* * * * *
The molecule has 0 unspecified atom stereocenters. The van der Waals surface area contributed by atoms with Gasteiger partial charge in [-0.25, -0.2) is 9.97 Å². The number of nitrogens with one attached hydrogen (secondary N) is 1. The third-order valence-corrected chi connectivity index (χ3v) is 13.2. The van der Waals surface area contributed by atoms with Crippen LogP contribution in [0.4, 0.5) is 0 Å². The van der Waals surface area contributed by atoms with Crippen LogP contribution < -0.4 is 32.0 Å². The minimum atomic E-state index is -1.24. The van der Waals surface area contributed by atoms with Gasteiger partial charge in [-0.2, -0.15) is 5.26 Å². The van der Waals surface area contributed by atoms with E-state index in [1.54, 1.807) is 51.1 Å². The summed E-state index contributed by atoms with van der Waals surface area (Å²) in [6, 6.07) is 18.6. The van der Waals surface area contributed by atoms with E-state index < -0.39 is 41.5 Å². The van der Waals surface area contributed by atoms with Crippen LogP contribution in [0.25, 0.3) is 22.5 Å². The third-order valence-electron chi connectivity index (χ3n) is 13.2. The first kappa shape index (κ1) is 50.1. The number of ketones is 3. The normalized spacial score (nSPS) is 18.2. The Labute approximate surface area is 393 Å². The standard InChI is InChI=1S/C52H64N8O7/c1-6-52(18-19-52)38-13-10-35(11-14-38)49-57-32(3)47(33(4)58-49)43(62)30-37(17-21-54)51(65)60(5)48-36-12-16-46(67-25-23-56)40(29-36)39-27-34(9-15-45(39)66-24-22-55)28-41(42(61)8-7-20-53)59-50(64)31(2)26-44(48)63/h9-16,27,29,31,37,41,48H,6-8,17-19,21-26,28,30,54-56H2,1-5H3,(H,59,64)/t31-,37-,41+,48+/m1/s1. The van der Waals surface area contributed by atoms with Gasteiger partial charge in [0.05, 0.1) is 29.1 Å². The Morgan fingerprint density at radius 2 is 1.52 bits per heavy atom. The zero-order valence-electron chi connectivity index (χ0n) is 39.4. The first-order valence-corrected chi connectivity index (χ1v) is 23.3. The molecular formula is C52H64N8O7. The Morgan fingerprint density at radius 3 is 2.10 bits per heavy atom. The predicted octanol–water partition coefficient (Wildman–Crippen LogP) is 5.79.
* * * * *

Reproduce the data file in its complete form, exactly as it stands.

The molecule has 0 unspecified atom stereocenters. The van der Waals surface area contributed by atoms with Gasteiger partial charge in [-0.25, -0.2) is 9.97 Å². The number of nitrogens with one attached hydrogen (secondary N) is 1. The third-order valence-corrected chi connectivity index (χ3v) is 13.2. The van der Waals surface area contributed by atoms with Crippen LogP contribution in [0.4, 0.5) is 0 Å². The van der Waals surface area contributed by atoms with Crippen LogP contribution < -0.4 is 32.0 Å². The minimum atomic E-state index is -1.24. The van der Waals surface area contributed by atoms with Gasteiger partial charge in [-0.2, -0.15) is 5.26 Å². The van der Waals surface area contributed by atoms with E-state index in [1.54, 1.807) is 51.1 Å². The summed E-state index contributed by atoms with van der Waals surface area (Å²) in [6, 6.07) is 18.6. The van der Waals surface area contributed by atoms with E-state index < -0.39 is 41.5 Å². The van der Waals surface area contributed by atoms with Crippen LogP contribution in [0.25, 0.3) is 22.5 Å². The third-order valence-electron chi connectivity index (χ3n) is 13.2. The first kappa shape index (κ1) is 50.1. The number of ketones is 3. The normalized spacial score (nSPS) is 18.2. The Labute approximate surface area is 393 Å². The standard InChI is InChI=1S/C52H64N8O7/c1-6-52(18-19-52)38-13-10-35(11-14-38)49-57-32(3)47(33(4)58-49)43(62)30-37(17-21-54)51(65)60(5)48-36-12-16-46(67-25-23-56)40(29-36)39-27-34(9-15-45(39)66-24-22-55)28-41(42(61)8-7-20-53)59-50(64)31(2)26-44(48)63/h9-16,27,29,31,37,41,48H,6-8,17-19,21-26,28,30,54-56H2,1-5H3,(H,59,64)/t31-,37-,41+,48+/m1/s1. The van der Waals surface area contributed by atoms with Gasteiger partial charge in [0.05, 0.1) is 29.1 Å². The Morgan fingerprint density at radius 2 is 1.52 bits per heavy atom. The zero-order valence-electron chi connectivity index (χ0n) is 39.4. The first-order valence-corrected chi connectivity index (χ1v) is 23.3. The molecular formula is C52H64N8O7. The Morgan fingerprint density at radius 3 is 2.10 bits per heavy atom. The predicted octanol–water partition coefficient (Wildman–Crippen LogP) is 5.79.